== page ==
Nam Prik Pao (or, “There are Thai chilies in my German American kitchen!”)

I can explain how it happened.  I was meandering through my local Asian food market, a gastronomic playground, and there they were… bright red, glossy little Thai chili peppers.  Yes, I knew they were hotter than the surface of the sun, but they looked so happy, they just had to come home with me.  See how they just POP! among the food jewels I procured…

picture976Two things occurred to me as I pondered the Thai chilies waiting expectantly in my German American kitchen.  First, I realized I may have gotten a teeny bit carried away purchasing a half pound of the fiery little peppers.  Second, I realized that the peppers on my countertop represented precisely a half pound more than the sum total of all of the hot peppers in all of the recipes handed down by my European and Scandinavian elders.  [I’m a little bit Norwegian, too… you know how us Norwegians love to slather hot peppers all over our potato lefse…]

Enter the internet.  After brainstorming online, I settled on Nam Prik Pao – Thai Chili Paste – as my chosen way of honoring these peppers.  I found approximately one million and four different recipes, featuring about that same number of different ingredients and preparation techniques.  “Inquiring Chef” and “She Simmers” offered particularly comprehensive descriptions (thank you!).  Every recipe, I noticed, offered some combination of sweet, sour, umami, and salt… all seemingly to balance the HOT of the peppers.  I used that combination as a template, played around with ratios through a few dozen samples, and here is what I came up with.  I think it’s delightful, and fancy using it in many of the Asian and Oceanic Global Recipe Project recipes which call for chili paste.  I hope you enjoy this as much as I do!

Nam Prik Pao (Makes 4 small jars, 4 ounces each)

picture990

Ingredients

picture9831 1/2 cups red Thai chilies, stems removed

1 1/2 cups whole, peeled garlic cloves

1/2 cup chopped red onion

1/4 cup brown sugar

1/4 cup white vinegar

2 tablespoons fish sauce

2 tablespoons tamarind paste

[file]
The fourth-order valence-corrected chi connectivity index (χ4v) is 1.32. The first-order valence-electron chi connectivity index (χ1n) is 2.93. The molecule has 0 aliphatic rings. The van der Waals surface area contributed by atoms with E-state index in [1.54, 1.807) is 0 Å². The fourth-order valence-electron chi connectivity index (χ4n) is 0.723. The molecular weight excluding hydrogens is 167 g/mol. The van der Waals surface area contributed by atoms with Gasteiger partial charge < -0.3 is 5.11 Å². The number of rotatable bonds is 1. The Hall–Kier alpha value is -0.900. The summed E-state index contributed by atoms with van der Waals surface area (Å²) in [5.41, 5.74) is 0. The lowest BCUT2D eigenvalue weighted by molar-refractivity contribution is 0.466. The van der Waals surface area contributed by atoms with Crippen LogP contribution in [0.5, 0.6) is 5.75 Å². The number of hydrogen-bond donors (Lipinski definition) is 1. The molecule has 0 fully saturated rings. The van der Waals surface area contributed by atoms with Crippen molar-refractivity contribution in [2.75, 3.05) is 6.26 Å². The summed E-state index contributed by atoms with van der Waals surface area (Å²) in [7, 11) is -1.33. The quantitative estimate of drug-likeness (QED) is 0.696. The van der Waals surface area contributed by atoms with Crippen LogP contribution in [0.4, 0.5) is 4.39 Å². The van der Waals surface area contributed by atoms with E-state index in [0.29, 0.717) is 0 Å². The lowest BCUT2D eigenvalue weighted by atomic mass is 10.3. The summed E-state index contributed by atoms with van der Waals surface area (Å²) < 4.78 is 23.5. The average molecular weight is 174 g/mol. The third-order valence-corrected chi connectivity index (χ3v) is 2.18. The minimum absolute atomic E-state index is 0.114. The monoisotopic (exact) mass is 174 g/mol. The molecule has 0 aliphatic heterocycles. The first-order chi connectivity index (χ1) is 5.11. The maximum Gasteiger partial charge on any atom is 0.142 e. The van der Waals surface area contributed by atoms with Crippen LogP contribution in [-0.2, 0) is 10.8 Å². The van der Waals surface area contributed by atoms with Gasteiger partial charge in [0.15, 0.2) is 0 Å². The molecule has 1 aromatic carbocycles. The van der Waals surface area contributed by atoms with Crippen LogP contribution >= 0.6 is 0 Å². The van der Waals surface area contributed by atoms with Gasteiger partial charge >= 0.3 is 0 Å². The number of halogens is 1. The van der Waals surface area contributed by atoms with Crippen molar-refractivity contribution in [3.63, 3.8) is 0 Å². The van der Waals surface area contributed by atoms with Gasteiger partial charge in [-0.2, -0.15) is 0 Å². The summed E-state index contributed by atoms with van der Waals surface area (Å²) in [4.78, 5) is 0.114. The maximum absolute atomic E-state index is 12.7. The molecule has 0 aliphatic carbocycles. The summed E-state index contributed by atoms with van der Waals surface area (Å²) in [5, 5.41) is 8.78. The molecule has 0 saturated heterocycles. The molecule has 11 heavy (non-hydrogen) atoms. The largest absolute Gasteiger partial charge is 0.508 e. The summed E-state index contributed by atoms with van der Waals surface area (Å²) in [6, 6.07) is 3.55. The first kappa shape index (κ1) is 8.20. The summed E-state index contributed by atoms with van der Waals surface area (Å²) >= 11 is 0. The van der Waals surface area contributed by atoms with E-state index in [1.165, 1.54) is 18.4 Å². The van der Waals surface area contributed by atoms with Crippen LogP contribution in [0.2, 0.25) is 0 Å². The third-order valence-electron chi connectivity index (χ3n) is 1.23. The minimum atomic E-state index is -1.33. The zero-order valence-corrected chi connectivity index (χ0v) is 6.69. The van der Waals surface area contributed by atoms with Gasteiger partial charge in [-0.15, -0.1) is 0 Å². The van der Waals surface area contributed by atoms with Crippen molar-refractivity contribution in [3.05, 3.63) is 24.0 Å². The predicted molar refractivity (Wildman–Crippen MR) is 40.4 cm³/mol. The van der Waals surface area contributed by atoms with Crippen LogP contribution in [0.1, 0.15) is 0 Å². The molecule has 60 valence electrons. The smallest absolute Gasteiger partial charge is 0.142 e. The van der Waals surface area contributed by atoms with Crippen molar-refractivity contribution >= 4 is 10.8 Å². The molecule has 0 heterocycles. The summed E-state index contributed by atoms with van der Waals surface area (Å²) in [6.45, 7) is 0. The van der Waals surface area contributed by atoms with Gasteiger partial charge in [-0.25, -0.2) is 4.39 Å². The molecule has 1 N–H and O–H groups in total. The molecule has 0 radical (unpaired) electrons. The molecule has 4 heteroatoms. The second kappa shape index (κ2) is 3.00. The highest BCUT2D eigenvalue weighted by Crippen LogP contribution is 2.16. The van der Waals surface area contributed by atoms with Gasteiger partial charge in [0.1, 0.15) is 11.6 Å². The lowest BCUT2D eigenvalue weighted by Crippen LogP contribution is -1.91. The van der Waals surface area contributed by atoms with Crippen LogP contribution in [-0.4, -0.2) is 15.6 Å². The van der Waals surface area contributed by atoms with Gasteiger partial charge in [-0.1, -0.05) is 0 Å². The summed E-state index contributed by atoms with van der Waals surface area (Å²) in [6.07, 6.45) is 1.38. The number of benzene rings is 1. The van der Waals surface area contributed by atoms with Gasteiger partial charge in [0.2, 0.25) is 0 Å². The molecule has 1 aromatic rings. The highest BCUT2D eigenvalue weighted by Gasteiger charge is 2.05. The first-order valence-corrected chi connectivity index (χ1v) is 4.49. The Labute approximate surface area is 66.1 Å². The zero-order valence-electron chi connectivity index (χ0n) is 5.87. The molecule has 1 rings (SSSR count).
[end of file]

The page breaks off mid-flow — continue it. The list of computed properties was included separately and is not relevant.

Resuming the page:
2 tablespoons water

Directions

Step 1) Toast peppers in a dry frying pan over high heat, shaking the pan often, until the peppers have a few blackened char marks and smell very fragrant.  This will only take a few minutes.

picture984Step 2) Add garlic and onion to peppers.  Continue shaking the pan over high heat until the garlic and onion begins to brown slightly.  Don’t let the garlic or onion burn!  Remove from heat and immediately cover with a tight fitting lid.  Let the pan sit and “sweat” for 10 minutes.

Step 3) Very, very carefully, puree the pepper mixture in a blender or food processor.  If you get any of this in your eyes or under your fingernails, you will probably wish for a quick death, so seriously, be careful.

picture985Step 4) Add all remaining ingredients except for water to the blender.  Process until desired consistency is reached (I made mine pretty smooth, like mustard).

Step 5) Add water until desired thickness is obtained.  If you want a true “paste,” don’t add any water at all.  If you want a pourable sauce, add up to 1/2 cup of water.  I used 2 tablespoons for a thick sauce that sticks to a spoon like molasses.

Step 6) Spoon into small jars, seal, and refrigerate.  This recipe will fit in a single pint jar, but I recommend using several very small jars and giving a few of them away to food-adventurous friends.  Over the next few weeks, I’ll show you a few fabulous recipes which use small quantities of this sauce!

16 thoughts on “Nam Prik Pao (or, “There are Thai chilies in my German American kitchen!”)

  1. Love these babies!

    Plants can be grown from seed, and make decorative and abundant potted plants for sunny windows or kitchen gardens (even at my latitude 30’13″N – Brr).

    For pretty plate decos, leaving the stem on, quarter them length-wise with a sharp knife beginning 1-2mm below the stem to the tip, then allow to soak in ice water for an hour or two. They open up like little red flowers with white hearts. Great for decorating yellow curries, or on pillaw or rice with black mustard seed. Add edible blossoms like Nasturtiums, Johnny Jump-ups, what have you … pretty pretty!

    • What a fun idea! I imagine one would need to wear gloves to remove the peppers from the ice water – that, or I’m just being a baby. I vividly remember a cooking experience that ended badly, with capsaicin under my fingernails… I thought it was going to be the very end of me. 😦 There’s not a darn thing to be done about it, except wait it out.

      • Be very glad it was only under your nails. As there are ladies in the room, I shall say no more than that i have been far more unwise that you.

        Yes wear gloves.

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